In the case of its multi asset medium equity funds, Sygnia, and the fund managers that invest on its behalf, is avoiding resource companies, consumer facing companies and other companies with a heavy SA bias. The fund does however have quite a chunky allocation to financials. “We are forced to,” says Willem Van der Merwe, co-head at Sygnia with Peile. “It is the prettiest out of a bad selection.” That said, the whole section is not a buy. Instead it is a “stock pickers market”.

27four also outsources stock selection to carefully selcted fund managers. “We are actively managing our exposure to the various styles of managers. You read that value is dead, but we have stuck with an allocation to the value managers, and been very specific as to the type of value though we didn’t carry value at its full allocation,” says Rentzke. “You never know when the market is going to turn.”

As bottom-up stock pickers, Coronation seeks out specific stock opportunities and in its Capital Plus fund it holds Anglo American, British American Tobacco, Naspers, MTN, Standard Bank as well as platinum and other resource stakes.

In some cases, where valuations were on the sharper end, certain holdings were sold down. “There is also a risk in the very high ratings. That is why our overall exposure is quite low in terms of our history,” says De Kock. We have been trimming back. We allow up to 60% in risky assets (local and global equities and property) and we are at 53% currently.”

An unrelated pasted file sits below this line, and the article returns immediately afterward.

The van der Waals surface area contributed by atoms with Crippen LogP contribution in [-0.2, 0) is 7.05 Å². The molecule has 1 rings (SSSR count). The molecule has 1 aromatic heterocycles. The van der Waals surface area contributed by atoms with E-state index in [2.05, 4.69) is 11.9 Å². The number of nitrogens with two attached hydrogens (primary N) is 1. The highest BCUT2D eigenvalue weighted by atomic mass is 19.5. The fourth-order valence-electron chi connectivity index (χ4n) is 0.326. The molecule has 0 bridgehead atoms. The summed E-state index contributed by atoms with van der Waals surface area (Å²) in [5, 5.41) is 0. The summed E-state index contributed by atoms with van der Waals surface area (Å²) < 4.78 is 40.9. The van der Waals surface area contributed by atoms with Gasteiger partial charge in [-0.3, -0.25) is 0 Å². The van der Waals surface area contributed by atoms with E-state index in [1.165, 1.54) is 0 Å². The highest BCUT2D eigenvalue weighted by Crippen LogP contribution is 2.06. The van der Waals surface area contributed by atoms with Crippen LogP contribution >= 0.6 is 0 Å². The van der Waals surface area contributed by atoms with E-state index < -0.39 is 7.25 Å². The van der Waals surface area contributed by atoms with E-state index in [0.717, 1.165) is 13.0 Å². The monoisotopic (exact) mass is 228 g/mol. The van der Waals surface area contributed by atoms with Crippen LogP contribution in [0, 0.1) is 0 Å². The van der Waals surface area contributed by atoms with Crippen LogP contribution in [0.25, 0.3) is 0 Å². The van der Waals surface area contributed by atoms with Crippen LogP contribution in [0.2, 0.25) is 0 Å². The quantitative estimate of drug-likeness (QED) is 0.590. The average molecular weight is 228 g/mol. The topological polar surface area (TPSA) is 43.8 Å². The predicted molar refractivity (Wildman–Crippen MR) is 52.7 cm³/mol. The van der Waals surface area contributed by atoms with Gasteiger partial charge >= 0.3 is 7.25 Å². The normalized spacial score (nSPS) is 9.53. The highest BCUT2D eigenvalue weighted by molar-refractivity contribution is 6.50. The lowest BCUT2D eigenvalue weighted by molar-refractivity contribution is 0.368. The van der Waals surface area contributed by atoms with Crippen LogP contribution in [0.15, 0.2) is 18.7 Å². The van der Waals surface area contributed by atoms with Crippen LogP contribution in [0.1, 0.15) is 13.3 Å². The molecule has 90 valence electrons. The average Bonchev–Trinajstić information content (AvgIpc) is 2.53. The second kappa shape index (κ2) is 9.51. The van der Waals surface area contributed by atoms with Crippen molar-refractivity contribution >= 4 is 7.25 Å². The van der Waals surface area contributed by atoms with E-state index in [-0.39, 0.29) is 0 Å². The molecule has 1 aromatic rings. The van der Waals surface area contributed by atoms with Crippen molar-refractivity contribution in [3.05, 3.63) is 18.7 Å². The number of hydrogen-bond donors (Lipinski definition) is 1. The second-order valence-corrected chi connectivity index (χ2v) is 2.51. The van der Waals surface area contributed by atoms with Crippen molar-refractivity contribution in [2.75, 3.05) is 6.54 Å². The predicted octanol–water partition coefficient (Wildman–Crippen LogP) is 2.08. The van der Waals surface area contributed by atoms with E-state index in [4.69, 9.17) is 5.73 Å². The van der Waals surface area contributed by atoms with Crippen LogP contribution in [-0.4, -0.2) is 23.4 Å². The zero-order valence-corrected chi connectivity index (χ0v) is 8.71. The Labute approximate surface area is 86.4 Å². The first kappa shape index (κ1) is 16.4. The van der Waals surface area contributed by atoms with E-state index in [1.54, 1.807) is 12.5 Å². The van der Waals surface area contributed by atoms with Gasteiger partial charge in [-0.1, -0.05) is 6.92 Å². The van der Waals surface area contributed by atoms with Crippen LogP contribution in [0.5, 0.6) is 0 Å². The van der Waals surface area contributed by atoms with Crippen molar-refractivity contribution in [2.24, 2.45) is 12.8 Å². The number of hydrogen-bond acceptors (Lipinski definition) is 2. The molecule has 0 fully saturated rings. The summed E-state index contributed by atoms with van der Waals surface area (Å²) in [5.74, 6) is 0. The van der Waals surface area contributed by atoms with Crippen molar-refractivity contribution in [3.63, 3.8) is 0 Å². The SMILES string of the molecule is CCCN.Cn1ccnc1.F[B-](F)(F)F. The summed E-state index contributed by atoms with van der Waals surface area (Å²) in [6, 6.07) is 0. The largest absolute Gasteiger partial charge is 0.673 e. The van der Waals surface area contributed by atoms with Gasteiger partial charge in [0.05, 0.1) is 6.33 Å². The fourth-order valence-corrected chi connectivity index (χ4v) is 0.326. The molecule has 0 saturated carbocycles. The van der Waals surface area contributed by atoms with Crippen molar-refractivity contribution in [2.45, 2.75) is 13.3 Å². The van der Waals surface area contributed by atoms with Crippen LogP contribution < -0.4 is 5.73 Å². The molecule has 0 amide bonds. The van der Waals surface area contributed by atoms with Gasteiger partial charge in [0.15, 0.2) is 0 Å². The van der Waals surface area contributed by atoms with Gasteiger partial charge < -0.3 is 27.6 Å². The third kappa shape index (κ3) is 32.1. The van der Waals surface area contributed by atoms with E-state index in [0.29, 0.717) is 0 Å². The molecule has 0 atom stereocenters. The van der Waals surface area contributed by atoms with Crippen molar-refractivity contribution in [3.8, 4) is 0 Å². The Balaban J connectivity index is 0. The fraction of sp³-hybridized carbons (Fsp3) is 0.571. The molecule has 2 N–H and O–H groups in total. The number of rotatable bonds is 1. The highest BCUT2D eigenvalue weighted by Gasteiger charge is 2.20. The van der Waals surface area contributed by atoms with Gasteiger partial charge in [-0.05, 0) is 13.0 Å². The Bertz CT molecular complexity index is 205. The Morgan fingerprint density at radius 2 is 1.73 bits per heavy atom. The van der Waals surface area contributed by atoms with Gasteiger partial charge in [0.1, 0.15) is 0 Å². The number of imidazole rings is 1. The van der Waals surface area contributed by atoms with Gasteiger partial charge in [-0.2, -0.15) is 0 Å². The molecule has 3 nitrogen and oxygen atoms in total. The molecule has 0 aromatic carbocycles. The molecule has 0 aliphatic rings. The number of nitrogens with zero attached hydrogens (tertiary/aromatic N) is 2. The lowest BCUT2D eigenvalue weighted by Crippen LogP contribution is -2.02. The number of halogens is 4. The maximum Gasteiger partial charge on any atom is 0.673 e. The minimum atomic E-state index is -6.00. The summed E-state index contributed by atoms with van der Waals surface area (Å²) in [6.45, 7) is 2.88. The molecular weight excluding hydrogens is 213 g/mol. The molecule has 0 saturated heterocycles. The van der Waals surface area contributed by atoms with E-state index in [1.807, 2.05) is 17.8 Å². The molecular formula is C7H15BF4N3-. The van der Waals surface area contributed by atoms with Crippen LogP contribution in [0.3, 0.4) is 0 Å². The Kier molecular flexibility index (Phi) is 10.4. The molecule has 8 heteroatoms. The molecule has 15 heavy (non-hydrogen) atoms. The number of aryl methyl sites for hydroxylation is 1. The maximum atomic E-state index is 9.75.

Of this allocation, 25% is in domestic equities, and of that 18% is in resources (4.5% of total portfolio). “Our positions have not worked out perfectly in the near term but we are not going to day trade and change the composition a lot. We like to own things that are cheaper, but sometimes cheap stays cheap for long,” says De Kock.

Sygnia is a little more resource averse. “Resource stocks are now unbelievably cheap by any possible measure, but I think the negative sentiment will remain for as long as we don’t know where the floor in the Chinese economy is,” says Van der Merwe. “To what extent are they lying about their growth rate? We have invested with equity managers that are nimble and can keep close to this and have resource stocks that are less China-sensitive, such as Sasol, and paper.”

Coronation has additional exposure to commodities through platinum, gold, and palladium ETFs. “These have lower risks but less upside than equity, says De Kock. “But these things are unpredictable. I’m happy to have some bets on the table but will not put the whole fund at risk.”